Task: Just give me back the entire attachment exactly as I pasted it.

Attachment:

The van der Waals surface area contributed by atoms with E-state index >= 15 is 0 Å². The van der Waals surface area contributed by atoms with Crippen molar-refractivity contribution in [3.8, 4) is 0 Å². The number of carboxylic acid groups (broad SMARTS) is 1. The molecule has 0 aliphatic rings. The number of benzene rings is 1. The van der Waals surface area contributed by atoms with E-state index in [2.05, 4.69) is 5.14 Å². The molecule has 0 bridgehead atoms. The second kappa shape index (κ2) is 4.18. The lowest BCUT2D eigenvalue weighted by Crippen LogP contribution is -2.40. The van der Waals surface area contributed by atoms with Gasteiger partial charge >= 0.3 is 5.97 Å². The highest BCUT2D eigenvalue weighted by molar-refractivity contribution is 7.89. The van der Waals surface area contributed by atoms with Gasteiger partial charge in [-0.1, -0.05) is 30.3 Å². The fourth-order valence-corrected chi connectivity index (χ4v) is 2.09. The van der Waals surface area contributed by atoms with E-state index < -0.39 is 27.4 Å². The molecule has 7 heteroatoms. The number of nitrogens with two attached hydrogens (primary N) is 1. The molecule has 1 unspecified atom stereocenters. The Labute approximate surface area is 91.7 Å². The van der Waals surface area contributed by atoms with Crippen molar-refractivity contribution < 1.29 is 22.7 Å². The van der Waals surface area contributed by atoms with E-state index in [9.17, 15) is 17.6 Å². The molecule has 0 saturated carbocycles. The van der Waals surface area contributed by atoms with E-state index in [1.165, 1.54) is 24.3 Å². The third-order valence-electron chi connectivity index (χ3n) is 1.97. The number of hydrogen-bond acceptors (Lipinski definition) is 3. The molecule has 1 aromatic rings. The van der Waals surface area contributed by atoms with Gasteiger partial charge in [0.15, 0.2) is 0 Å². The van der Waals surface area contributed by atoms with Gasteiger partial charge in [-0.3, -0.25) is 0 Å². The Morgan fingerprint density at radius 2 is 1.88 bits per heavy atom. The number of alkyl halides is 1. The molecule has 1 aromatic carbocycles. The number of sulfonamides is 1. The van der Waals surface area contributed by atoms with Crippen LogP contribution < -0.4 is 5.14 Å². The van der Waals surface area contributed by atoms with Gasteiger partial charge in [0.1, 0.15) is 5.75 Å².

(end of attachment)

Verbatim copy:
The van der Waals surface area contributed by atoms with E-state index >= 15 is 0 Å². The van der Waals surface area contributed by atoms with Crippen molar-refractivity contribution in [3.8, 4) is 0 Å². The number of carboxylic acid groups (broad SMARTS) is 1. The molecule has 0 aliphatic rings. The number of benzene rings is 1. The van der Waals surface area contributed by atoms with E-state index in [2.05, 4.69) is 5.14 Å². The molecule has 0 bridgehead atoms. The second kappa shape index (κ2) is 4.18. The lowest BCUT2D eigenvalue weighted by Crippen LogP contribution is -2.40. The van der Waals surface area contributed by atoms with Gasteiger partial charge >= 0.3 is 5.97 Å². The highest BCUT2D eigenvalue weighted by molar-refractivity contribution is 7.89. The van der Waals surface area contributed by atoms with Gasteiger partial charge in [-0.1, -0.05) is 30.3 Å². The fourth-order valence-corrected chi connectivity index (χ4v) is 2.09. The van der Waals surface area contributed by atoms with E-state index < -0.39 is 27.4 Å². The molecule has 7 heteroatoms. The number of nitrogens with two attached hydrogens (primary N) is 1. The molecule has 1 unspecified atom stereocenters. The Labute approximate surface area is 91.7 Å². The van der Waals surface area contributed by atoms with Crippen molar-refractivity contribution < 1.29 is 22.7 Å². The van der Waals surface area contributed by atoms with E-state index in [9.17, 15) is 17.6 Å². The molecule has 0 saturated carbocycles. The van der Waals surface area contributed by atoms with E-state index in [1.165, 1.54) is 24.3 Å². The third-order valence-electron chi connectivity index (χ3n) is 1.97. The number of hydrogen-bond acceptors (Lipinski definition) is 3. The molecule has 1 aromatic rings. The van der Waals surface area contributed by atoms with Gasteiger partial charge in [0.15, 0.2) is 0 Å². The van der Waals surface area contributed by atoms with Gasteiger partial charge in [-0.3, -0.25) is 0 Å². The Morgan fingerprint density at radius 2 is 1.88 bits per heavy atom. The number of alkyl halides is 1. The molecule has 1 aromatic carbocycles. The number of sulfonamides is 1. The van der Waals surface area contributed by atoms with Crippen LogP contribution < -0.4 is 5.14 Å². The van der Waals surface area contributed by atoms with Gasteiger partial charge in [0.1, 0.15) is 5.75 Å².